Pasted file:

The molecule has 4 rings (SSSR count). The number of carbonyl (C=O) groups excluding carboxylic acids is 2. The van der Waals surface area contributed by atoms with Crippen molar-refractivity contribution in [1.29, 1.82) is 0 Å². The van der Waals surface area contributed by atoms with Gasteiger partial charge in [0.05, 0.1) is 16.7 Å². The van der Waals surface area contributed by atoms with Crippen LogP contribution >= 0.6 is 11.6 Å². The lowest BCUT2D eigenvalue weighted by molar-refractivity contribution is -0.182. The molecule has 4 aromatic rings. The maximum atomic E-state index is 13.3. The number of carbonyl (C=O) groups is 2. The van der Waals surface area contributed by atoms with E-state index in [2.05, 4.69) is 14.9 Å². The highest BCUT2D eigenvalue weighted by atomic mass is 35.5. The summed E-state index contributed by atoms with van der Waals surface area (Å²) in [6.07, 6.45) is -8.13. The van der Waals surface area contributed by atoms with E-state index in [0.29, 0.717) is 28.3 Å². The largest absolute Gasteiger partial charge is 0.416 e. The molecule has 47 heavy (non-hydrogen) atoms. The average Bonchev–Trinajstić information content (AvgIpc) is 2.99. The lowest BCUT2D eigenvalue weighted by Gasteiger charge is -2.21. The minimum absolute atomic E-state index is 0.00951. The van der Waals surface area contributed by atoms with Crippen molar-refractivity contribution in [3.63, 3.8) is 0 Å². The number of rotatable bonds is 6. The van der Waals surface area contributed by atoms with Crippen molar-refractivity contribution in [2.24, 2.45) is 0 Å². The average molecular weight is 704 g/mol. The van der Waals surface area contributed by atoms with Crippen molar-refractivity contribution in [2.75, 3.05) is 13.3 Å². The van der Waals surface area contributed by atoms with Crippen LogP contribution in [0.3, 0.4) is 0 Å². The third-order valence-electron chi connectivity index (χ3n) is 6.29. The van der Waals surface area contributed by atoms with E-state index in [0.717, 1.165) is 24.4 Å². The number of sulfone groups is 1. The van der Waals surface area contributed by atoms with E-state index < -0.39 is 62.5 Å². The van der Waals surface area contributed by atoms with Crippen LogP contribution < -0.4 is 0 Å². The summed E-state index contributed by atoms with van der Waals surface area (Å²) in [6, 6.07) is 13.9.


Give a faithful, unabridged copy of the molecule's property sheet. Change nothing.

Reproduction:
The molecule has 4 rings (SSSR count). The number of carbonyl (C=O) groups excluding carboxylic acids is 2. The van der Waals surface area contributed by atoms with Crippen molar-refractivity contribution in [1.29, 1.82) is 0 Å². The van der Waals surface area contributed by atoms with Gasteiger partial charge in [0.05, 0.1) is 16.7 Å². The van der Waals surface area contributed by atoms with Crippen LogP contribution >= 0.6 is 11.6 Å². The lowest BCUT2D eigenvalue weighted by molar-refractivity contribution is -0.182. The molecule has 4 aromatic rings. The maximum atomic E-state index is 13.3. The number of carbonyl (C=O) groups is 2. The van der Waals surface area contributed by atoms with E-state index in [2.05, 4.69) is 14.9 Å². The highest BCUT2D eigenvalue weighted by atomic mass is 35.5. The summed E-state index contributed by atoms with van der Waals surface area (Å²) in [6.07, 6.45) is -8.13. The van der Waals surface area contributed by atoms with E-state index in [0.29, 0.717) is 28.3 Å². The largest absolute Gasteiger partial charge is 0.416 e. The molecule has 47 heavy (non-hydrogen) atoms. The average Bonchev–Trinajstić information content (AvgIpc) is 2.99. The lowest BCUT2D eigenvalue weighted by Gasteiger charge is -2.21. The minimum absolute atomic E-state index is 0.00951. The van der Waals surface area contributed by atoms with Crippen molar-refractivity contribution in [3.63, 3.8) is 0 Å². The number of rotatable bonds is 6. The van der Waals surface area contributed by atoms with Crippen molar-refractivity contribution in [2.24, 2.45) is 0 Å². The average molecular weight is 704 g/mol. The van der Waals surface area contributed by atoms with Crippen molar-refractivity contribution in [2.75, 3.05) is 13.3 Å². The van der Waals surface area contributed by atoms with Crippen LogP contribution in [0.3, 0.4) is 0 Å². The third-order valence-electron chi connectivity index (χ3n) is 6.29. The van der Waals surface area contributed by atoms with E-state index in [0.717, 1.165) is 24.4 Å². The number of sulfone groups is 1. The van der Waals surface area contributed by atoms with E-state index < -0.39 is 62.5 Å². The van der Waals surface area contributed by atoms with Crippen LogP contribution < -0.4 is 0 Å². The summed E-state index contributed by atoms with van der Waals surface area (Å²) in [6, 6.07) is 13.9.